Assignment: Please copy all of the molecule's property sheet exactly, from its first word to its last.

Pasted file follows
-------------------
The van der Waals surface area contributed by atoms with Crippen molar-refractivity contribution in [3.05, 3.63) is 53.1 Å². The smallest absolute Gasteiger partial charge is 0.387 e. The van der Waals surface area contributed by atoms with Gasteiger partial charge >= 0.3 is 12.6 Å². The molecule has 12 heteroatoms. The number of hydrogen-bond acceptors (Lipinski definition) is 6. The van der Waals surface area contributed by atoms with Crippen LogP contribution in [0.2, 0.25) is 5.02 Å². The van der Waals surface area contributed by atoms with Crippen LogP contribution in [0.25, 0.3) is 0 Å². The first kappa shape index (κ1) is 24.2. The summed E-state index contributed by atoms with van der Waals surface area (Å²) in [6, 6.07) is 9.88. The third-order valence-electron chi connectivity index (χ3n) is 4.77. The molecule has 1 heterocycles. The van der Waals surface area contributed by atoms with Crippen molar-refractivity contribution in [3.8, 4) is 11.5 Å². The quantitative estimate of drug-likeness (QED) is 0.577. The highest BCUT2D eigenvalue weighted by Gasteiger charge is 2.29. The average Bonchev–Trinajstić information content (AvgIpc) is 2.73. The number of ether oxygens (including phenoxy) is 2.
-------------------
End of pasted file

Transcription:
The van der Waals surface area contributed by atoms with Crippen molar-refractivity contribution in [3.05, 3.63) is 53.1 Å². The smallest absolute Gasteiger partial charge is 0.387 e. The van der Waals surface area contributed by atoms with Gasteiger partial charge >= 0.3 is 12.6 Å². The molecule has 12 heteroatoms. The number of hydrogen-bond acceptors (Lipinski definition) is 6. The van der Waals surface area contributed by atoms with Crippen LogP contribution in [0.2, 0.25) is 5.02 Å². The van der Waals surface area contributed by atoms with Crippen LogP contribution in [0.25, 0.3) is 0 Å². The first kappa shape index (κ1) is 24.2. The summed E-state index contributed by atoms with van der Waals surface area (Å²) in [6, 6.07) is 9.88. The third-order valence-electron chi connectivity index (χ3n) is 4.77. The molecule has 1 heterocycles. The van der Waals surface area contributed by atoms with Crippen molar-refractivity contribution in [3.8, 4) is 11.5 Å². The quantitative estimate of drug-likeness (QED) is 0.577. The highest BCUT2D eigenvalue weighted by Gasteiger charge is 2.29. The average Bonchev–Trinajstić information content (AvgIpc) is 2.73. The number of ether oxygens (including phenoxy) is 2.